DevOps illustration by Kharnagy [CC BY-SA 4.0 (https://creativecommons.org/licenses/by-sa/4.0)], from Wikimedia Commons
My name is Mikaela Eriksson and I am studying my last year to become an engineer in IT with a master in HCI. This autumn I will do my master thesis around the subject of DevOps and is fortunate to have Åsa Cajander as my subject reviewer.
The project will be based on interviews held with people that are either working with or have thought about working with DevOps and especially focus on peoples views and feelings on the term.
After just a couple of weeks of research I can say that DevOps is without definition. For some companies it is a person, an engineer that knows how to ”make a process more DevOps”, for others it is about implementing a specific tool that helps the process to be more agile or a culture that is about renewing peoples way of thinking. However, it is still said to bring good results and productivity to a company.
How can a term that is interpreted differently and always evolving be of success where it sets its foot, or is it just that people say that they use this ”so called DevOps” to be cool on the market and that in real life the people within the process does not like it at all? At the end of this project, in January next year sometime, I hope to have the answer to this. To see what the common denominators are between the different organisations and what makes one group more successful than another, and most importantly, how DevOps perceived by the people working with it.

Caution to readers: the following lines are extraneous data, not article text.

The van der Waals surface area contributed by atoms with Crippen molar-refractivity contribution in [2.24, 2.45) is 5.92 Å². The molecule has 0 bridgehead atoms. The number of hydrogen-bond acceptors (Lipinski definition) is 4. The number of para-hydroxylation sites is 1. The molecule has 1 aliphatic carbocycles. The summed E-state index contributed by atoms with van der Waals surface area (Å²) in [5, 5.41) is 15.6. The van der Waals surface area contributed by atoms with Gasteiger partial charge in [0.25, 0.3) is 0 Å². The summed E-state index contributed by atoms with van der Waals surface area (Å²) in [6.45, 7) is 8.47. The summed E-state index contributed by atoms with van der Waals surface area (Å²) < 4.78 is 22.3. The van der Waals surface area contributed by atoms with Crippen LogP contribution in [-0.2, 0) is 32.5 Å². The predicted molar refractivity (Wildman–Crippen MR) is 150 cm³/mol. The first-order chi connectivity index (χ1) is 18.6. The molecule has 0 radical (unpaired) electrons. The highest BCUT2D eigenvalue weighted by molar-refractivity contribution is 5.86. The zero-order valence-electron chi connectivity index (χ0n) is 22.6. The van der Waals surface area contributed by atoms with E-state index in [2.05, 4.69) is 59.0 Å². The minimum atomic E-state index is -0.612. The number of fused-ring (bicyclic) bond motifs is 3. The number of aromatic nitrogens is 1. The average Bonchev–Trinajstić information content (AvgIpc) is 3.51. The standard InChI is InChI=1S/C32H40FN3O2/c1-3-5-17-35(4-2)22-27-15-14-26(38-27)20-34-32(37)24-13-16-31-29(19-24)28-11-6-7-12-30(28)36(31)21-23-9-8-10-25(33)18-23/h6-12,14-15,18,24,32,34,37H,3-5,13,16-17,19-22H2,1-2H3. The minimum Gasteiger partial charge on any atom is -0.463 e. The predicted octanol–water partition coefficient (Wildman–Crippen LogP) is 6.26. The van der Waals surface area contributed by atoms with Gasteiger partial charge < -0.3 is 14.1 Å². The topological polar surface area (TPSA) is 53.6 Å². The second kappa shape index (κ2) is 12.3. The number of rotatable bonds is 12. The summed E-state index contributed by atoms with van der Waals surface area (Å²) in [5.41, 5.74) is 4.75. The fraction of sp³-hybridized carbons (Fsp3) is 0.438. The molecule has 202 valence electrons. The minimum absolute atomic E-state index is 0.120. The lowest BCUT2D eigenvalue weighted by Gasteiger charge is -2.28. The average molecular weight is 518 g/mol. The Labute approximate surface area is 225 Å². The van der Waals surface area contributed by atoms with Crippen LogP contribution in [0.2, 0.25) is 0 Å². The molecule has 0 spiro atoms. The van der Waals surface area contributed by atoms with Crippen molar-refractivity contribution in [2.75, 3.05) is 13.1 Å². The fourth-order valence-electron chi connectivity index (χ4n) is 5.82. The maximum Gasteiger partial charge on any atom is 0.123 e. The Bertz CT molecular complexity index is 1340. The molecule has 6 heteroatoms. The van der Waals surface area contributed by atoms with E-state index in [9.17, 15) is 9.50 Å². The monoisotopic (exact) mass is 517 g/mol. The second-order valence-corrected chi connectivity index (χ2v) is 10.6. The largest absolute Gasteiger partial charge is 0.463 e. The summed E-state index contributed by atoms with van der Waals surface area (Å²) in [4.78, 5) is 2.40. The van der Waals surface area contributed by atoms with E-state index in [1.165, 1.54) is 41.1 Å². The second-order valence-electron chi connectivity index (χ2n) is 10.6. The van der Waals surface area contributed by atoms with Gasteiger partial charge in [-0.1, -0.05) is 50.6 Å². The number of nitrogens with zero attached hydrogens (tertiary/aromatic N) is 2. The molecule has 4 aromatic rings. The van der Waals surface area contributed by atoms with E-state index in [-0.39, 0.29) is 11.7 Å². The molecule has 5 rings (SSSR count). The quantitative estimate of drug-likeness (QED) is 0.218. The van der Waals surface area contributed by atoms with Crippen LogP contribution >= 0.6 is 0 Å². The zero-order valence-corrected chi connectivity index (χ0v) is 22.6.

I will show my discoveries and research with you on this blog www.htogroup.org along the way!
In addition to the research that we do, many of the members of HTO are involved in lots of teaching activities at the department of IT in Uppsala. Some of the courses we teach are in the area of health care, and here we have a very good collaboration with Region Uppsala. The setup of this collaboration is to aim for a win-win between students learning and the Region’s goals and visions. We have collaborated with the Region since around 2004, and it has resulted in many new learning opportunities as well as input to innovations in health care both for the Region and for the nation.
We also work with innovation and development of learning opportunities in our teaching. Åsa Cajander is a member of the Uppsala Computing Education Research Group, and this community gives lots of input and ideas for improvements of courses.
This semester we collaborate with Region Uppsala through our course on Medical Informatics and the course IT in Society. We also collaborate through joint master theses on topics of interest to the Region. We have asked a couple of our current students to write blog posts about their experiences during their thesis work, and this fall the HTO blog will contain a series of blog posts on teaching and learning activities related to the HTO group.